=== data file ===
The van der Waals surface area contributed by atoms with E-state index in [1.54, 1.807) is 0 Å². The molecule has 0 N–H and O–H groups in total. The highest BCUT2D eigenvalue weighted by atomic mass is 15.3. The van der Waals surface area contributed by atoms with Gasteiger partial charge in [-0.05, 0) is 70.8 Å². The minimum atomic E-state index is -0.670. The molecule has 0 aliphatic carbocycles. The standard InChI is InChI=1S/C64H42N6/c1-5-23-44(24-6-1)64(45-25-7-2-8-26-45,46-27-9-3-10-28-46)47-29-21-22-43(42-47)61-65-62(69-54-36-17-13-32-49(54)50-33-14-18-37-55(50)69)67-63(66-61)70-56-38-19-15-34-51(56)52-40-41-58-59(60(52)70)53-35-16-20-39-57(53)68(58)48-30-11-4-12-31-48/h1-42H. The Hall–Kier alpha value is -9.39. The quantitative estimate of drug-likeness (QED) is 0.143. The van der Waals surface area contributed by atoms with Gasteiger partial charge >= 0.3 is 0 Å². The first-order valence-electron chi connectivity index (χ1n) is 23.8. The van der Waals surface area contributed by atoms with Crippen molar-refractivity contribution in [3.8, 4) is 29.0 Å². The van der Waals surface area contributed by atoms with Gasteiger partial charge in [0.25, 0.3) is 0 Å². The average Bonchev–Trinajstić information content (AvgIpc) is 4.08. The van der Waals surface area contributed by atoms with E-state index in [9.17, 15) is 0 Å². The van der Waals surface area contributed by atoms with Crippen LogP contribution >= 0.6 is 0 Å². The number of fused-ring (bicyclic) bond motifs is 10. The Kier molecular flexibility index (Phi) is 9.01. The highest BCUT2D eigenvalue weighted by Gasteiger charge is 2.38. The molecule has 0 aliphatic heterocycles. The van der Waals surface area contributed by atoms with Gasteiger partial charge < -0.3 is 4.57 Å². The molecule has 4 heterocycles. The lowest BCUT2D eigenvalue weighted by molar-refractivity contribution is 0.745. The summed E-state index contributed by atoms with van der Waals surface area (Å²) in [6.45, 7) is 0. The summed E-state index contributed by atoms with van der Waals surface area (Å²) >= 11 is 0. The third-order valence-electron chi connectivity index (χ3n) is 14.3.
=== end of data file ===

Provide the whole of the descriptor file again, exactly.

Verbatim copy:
The van der Waals surface area contributed by atoms with E-state index in [1.54, 1.807) is 0 Å². The molecule has 0 N–H and O–H groups in total. The highest BCUT2D eigenvalue weighted by atomic mass is 15.3. The van der Waals surface area contributed by atoms with Gasteiger partial charge in [-0.05, 0) is 70.8 Å². The minimum atomic E-state index is -0.670. The molecule has 0 aliphatic carbocycles. The standard InChI is InChI=1S/C64H42N6/c1-5-23-44(24-6-1)64(45-25-7-2-8-26-45,46-27-9-3-10-28-46)47-29-21-22-43(42-47)61-65-62(69-54-36-17-13-32-49(54)50-33-14-18-37-55(50)69)67-63(66-61)70-56-38-19-15-34-51(56)52-40-41-58-59(60(52)70)53-35-16-20-39-57(53)68(58)48-30-11-4-12-31-48/h1-42H. The Hall–Kier alpha value is -9.39. The quantitative estimate of drug-likeness (QED) is 0.143. The van der Waals surface area contributed by atoms with Gasteiger partial charge >= 0.3 is 0 Å². The first-order valence-electron chi connectivity index (χ1n) is 23.8. The van der Waals surface area contributed by atoms with Crippen molar-refractivity contribution in [3.8, 4) is 29.0 Å². The van der Waals surface area contributed by atoms with Gasteiger partial charge in [0.25, 0.3) is 0 Å². The average Bonchev–Trinajstić information content (AvgIpc) is 4.08. The van der Waals surface area contributed by atoms with E-state index in [9.17, 15) is 0 Å². The van der Waals surface area contributed by atoms with Crippen LogP contribution >= 0.6 is 0 Å². The number of fused-ring (bicyclic) bond motifs is 10. The Kier molecular flexibility index (Phi) is 9.01. The highest BCUT2D eigenvalue weighted by Gasteiger charge is 2.38. The molecule has 0 aliphatic heterocycles. The van der Waals surface area contributed by atoms with Gasteiger partial charge < -0.3 is 4.57 Å². The molecule has 4 heterocycles. The lowest BCUT2D eigenvalue weighted by molar-refractivity contribution is 0.745. The summed E-state index contributed by atoms with van der Waals surface area (Å²) in [6.45, 7) is 0. The summed E-state index contributed by atoms with van der Waals surface area (Å²) >= 11 is 0. The third-order valence-electron chi connectivity index (χ3n) is 14.3.